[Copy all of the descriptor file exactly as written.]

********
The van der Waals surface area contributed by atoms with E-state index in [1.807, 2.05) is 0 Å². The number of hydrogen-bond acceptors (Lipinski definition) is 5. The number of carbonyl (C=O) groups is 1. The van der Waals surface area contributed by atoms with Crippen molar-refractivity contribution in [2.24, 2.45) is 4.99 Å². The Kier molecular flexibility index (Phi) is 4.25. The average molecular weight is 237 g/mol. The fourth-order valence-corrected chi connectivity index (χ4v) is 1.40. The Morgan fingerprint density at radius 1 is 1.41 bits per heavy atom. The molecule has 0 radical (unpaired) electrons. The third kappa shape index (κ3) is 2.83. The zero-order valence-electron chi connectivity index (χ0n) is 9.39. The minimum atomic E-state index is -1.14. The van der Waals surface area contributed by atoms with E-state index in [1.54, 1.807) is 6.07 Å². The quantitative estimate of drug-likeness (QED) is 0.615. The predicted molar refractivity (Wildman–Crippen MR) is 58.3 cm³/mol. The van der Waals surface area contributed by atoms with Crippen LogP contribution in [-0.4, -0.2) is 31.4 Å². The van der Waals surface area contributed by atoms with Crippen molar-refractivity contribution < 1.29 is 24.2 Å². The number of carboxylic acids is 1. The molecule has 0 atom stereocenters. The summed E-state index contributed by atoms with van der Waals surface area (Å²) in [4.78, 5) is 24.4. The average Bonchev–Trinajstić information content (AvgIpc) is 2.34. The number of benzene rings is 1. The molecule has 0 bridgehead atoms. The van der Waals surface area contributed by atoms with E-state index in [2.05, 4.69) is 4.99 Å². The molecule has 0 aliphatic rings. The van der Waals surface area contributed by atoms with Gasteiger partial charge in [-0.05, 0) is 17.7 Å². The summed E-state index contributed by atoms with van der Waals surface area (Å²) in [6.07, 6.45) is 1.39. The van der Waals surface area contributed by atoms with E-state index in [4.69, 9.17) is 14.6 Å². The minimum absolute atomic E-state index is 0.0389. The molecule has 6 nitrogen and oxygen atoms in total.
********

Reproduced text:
The van der Waals surface area contributed by atoms with E-state index in [1.807, 2.05) is 0 Å². The number of hydrogen-bond acceptors (Lipinski definition) is 5. The number of carbonyl (C=O) groups is 1. The van der Waals surface area contributed by atoms with Crippen molar-refractivity contribution in [2.24, 2.45) is 4.99 Å². The Kier molecular flexibility index (Phi) is 4.25. The average molecular weight is 237 g/mol. The fourth-order valence-corrected chi connectivity index (χ4v) is 1.40. The Morgan fingerprint density at radius 1 is 1.41 bits per heavy atom. The molecule has 0 radical (unpaired) electrons. The third kappa shape index (κ3) is 2.83. The zero-order valence-electron chi connectivity index (χ0n) is 9.39. The minimum atomic E-state index is -1.14. The van der Waals surface area contributed by atoms with E-state index in [1.54, 1.807) is 6.07 Å². The quantitative estimate of drug-likeness (QED) is 0.615. The predicted molar refractivity (Wildman–Crippen MR) is 58.3 cm³/mol. The van der Waals surface area contributed by atoms with Crippen LogP contribution in [-0.4, -0.2) is 31.4 Å². The van der Waals surface area contributed by atoms with Crippen molar-refractivity contribution < 1.29 is 24.2 Å². The number of carboxylic acids is 1. The molecule has 0 atom stereocenters. The summed E-state index contributed by atoms with van der Waals surface area (Å²) in [4.78, 5) is 24.4. The average Bonchev–Trinajstić information content (AvgIpc) is 2.34. The number of benzene rings is 1. The molecule has 0 bridgehead atoms. The van der Waals surface area contributed by atoms with E-state index in [2.05, 4.69) is 4.99 Å². The molecule has 0 aliphatic rings. The van der Waals surface area contributed by atoms with Gasteiger partial charge in [-0.05, 0) is 17.7 Å². The summed E-state index contributed by atoms with van der Waals surface area (Å²) in [6.07, 6.45) is 1.39. The van der Waals surface area contributed by atoms with E-state index in [4.69, 9.17) is 14.6 Å². The minimum absolute atomic E-state index is 0.0389. The molecule has 6 nitrogen and oxygen atoms in total.